The Builders Lien Act (“BLA”) has now been in effect for over a year. Its provisions are important to the construction industry and deserve review to ensure the rights of parties are clearly understood.
Why Should I Care?
If you are a contractor or material supplier, a lien is the single most important tool you have to assist you in obtaining payment for your work.
If you are an architect or an engineer the BLA provides you with lien rights that may not have previously existed. It also imparts obligations on you which will increase your liability.
If you are an owner or a surety, you need to know what your obligations are in relation to the requirement to hold back funds. You also need to be familiar with the provisions that apply in the event that liens are filed.
The BLA contains significant changes in the following areas:
- Who Can File Liens
- Time for Filing Liens
- How Liens are Prepared
- Substantial Performance
- Multiple Holdback System
- Holdback Trust Account
- Early Release of Holdback
- Payment Certification
- Offence for Wrongful Liens
- Cancellation of Liens
- Right to Information
Who Can File Liens?
The changes in this area are most important to architects and engineers. Under the BLA, the definition of “contractor” is expanded to include architects and engineers. Now architects and engineers can file liens for services even where no on-site services are provided. Moreover, the lien can include claims for services provided before the construction of the improvement.
The BLA also clarifies the long standing controversy over the claims of material suppliers whose products are transformed prior to delivery to the site. The BLA limits lien rights to products which are “transformed” on site. Accordingly, a material supplier whose product is transformed off site (for example: gravel to cement) will not be entitled to lien rights.
Time for Filing Liens
Under the old Builders Lien Act there was a difference in the time limits established for contractors, material suppliers and workers (based upon the commencement of the lien period). Under the BLA, the time limits for all categories of lien claimants is the same (45 days) and the lien period commences when a certificate of completion has been issued or when the head contract or improvement has been completed or abandoned.
How Liens Are Prepared
The form of lien is no longer an affidavit. This makes it easier for claimants to prepare their own liens (although this is not recommended). As before, liens are filed in the Land Title Office.
Previously there was no way of knowing for sure if substantial performance had been attained. Now there is a formula in the BLA which defines when a contract or subcontract is substantially performed.
Multiple Holdback System
Previously only the owner was required to retain a 10% holdback. Now all persons who make payments under a contract or subcontract must retain a 10% holdback.
This has two important aspects. First, it provides some security for persons engaged by or under the contractor or subcontractor. Second, it sets the maximum liability (10%) of the person who retains the holdback if it becomes necessary to clear liens.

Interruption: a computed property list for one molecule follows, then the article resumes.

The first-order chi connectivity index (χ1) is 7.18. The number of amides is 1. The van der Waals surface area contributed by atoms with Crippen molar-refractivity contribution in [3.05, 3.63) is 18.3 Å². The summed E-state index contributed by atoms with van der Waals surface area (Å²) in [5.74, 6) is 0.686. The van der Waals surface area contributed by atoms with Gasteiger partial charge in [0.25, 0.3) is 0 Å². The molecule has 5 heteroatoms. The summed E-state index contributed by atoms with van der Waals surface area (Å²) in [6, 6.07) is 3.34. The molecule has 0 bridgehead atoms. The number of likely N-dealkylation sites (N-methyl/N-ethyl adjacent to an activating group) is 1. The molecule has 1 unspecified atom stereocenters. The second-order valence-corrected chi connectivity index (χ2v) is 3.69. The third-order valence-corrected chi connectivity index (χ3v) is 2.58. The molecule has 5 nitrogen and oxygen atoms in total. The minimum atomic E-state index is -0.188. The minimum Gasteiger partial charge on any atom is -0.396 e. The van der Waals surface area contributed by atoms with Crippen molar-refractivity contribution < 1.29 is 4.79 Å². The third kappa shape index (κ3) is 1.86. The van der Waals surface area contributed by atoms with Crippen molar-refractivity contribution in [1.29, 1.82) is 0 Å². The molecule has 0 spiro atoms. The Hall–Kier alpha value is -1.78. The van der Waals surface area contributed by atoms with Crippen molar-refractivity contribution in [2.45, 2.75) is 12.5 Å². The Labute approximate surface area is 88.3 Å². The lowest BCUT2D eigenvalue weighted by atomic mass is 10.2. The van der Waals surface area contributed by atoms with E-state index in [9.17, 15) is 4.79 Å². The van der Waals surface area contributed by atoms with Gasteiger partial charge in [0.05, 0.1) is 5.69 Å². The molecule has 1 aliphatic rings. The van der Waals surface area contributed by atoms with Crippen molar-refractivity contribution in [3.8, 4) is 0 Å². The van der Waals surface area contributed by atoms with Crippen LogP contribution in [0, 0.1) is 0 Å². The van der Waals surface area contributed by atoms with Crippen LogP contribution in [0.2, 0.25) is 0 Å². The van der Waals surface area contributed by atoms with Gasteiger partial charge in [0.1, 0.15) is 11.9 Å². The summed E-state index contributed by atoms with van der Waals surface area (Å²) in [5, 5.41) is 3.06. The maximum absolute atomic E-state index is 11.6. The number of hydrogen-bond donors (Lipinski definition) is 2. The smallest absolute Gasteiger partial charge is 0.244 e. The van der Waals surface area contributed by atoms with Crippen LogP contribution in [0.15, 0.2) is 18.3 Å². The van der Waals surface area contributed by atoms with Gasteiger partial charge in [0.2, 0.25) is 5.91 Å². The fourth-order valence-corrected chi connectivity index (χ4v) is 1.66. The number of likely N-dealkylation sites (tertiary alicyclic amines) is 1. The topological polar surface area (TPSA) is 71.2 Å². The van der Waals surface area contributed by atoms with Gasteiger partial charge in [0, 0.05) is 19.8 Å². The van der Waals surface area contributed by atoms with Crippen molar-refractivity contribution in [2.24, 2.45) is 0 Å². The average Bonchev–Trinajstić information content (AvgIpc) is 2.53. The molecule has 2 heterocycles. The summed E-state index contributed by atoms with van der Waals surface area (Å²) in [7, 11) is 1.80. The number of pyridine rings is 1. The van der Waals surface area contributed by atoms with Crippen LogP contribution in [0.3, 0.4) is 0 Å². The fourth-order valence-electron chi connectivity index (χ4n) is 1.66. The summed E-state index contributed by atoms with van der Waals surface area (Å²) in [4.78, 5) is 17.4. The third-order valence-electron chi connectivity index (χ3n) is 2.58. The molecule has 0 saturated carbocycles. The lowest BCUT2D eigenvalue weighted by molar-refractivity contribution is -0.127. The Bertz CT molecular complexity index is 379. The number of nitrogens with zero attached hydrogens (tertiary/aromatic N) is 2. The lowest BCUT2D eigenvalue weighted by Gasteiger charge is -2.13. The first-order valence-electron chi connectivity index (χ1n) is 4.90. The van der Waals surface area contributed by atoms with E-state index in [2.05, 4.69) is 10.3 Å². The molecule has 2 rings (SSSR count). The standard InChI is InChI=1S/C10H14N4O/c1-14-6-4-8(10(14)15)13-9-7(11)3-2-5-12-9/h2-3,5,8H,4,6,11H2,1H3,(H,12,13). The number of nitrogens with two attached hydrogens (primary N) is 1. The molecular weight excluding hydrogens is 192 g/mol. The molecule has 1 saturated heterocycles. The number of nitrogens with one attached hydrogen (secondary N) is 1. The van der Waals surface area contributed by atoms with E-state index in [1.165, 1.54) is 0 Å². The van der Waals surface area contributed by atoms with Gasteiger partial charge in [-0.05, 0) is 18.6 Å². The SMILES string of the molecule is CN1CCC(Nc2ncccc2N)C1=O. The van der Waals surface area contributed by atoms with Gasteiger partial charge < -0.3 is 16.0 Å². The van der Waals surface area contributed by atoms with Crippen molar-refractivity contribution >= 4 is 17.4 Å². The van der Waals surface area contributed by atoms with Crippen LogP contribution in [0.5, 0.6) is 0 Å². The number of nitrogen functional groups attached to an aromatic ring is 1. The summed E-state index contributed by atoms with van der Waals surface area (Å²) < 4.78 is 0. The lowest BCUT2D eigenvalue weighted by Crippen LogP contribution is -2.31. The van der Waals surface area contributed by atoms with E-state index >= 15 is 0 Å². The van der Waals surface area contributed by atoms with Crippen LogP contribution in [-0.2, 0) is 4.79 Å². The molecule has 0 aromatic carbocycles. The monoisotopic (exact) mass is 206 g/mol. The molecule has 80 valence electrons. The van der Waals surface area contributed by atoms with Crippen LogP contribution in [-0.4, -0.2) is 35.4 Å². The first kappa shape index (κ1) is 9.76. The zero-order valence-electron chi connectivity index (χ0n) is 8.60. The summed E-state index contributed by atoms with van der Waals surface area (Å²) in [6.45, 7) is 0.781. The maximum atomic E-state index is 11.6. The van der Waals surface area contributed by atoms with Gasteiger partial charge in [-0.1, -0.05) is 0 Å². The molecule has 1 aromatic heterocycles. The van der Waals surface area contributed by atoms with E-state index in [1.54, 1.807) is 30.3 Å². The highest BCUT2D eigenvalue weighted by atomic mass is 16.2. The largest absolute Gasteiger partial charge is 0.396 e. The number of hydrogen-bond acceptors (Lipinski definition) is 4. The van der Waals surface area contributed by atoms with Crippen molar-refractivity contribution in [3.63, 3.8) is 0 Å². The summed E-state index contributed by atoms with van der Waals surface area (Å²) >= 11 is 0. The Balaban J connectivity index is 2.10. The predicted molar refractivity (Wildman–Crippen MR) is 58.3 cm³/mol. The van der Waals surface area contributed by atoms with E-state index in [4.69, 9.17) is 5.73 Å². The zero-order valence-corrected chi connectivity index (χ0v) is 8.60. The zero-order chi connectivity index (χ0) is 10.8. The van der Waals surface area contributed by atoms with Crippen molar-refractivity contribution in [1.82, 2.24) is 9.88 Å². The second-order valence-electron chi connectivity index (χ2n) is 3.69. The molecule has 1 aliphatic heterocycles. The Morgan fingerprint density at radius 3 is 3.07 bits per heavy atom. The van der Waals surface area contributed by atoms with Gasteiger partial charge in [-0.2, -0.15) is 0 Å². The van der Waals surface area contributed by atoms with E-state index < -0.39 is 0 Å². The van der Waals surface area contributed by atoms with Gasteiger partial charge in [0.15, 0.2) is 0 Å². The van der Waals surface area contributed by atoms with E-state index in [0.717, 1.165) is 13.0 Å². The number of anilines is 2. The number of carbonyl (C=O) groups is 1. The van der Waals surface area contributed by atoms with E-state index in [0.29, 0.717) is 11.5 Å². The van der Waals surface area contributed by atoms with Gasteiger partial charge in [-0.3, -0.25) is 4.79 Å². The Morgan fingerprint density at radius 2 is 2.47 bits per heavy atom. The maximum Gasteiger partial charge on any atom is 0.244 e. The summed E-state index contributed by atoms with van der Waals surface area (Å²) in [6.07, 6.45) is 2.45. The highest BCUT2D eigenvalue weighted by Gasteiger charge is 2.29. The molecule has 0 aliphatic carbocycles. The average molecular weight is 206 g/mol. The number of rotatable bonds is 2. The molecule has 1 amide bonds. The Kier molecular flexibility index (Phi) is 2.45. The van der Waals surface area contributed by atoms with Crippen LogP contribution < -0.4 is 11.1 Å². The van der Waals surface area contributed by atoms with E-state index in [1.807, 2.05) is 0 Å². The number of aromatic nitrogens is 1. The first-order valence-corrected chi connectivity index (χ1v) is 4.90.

Holdback Trust Account
For all contracts in excess of $100,000, an owner must establish (at a bank) a holdback account for each contract under which a lien may arise. If an owner acts as a project manager and engages several contractors, the owner must open a “holdback account” with respect to each contract. Failure to establish a holdback account is an act of default (by the owner) which allows the contractor to suspend operations.
Early Release of Holdback
Under the BLA, there is a mechanism for subcontractors to access their holdbacks at the completion of their work. A Certificate of Completion may be issued for part of a project allowing the holdback period to start. This can result in payment of the holdback to the subcontractor (55 days following certification) prior to completion of the project as a whole.
These new provisions under the BLA will be of particular interest to architects and engineers. Under section 7 of the BLA, an architect or engineer can be required to make a determination if a contract or subcontract is complete (to accommodate a request for the early release of holdback). These new requirements should be considered by architects and engineers in fee proposals in light of the potential requirement to perform this work and the attendant liability.
If there is no architect, engineer or identified “payment certifier”, then the owner performs this function in respect of the contract. In relation to any subcontractor, the owner and contractor together perform this function.
Offence for Wrongful Liens
The BLA makes it an offence to knowingly file a lien containing a false statement. In that event, the person filing the lien is subject to a fine.
Cancellation of Liens
Previously only the owner could make an application for the removal of liens upon the posting of security. Under the BLA, owners, contractors, subcontractors and other interested parties can make this application. In addition, previously one had to post the full amount of the lien plus costs in order to obtain a discharge. Now the court can “consider all relevant circumstances” in determining the amount of security required. Accordingly, applicants now have the ability to argue that a lien is excessive or is duplicitous at the security hearing.
Right to Information
These provisions will impact the owner and the surety. The BLA grants broad new rights to lien holders to request information such as: the state of accounts between the owner and head contractor, particulars of the holdback account, particulars of labour and material payment bonds and particulars of advances under mortgage financing.
Prepared by former Associate, Lyle E. Braaten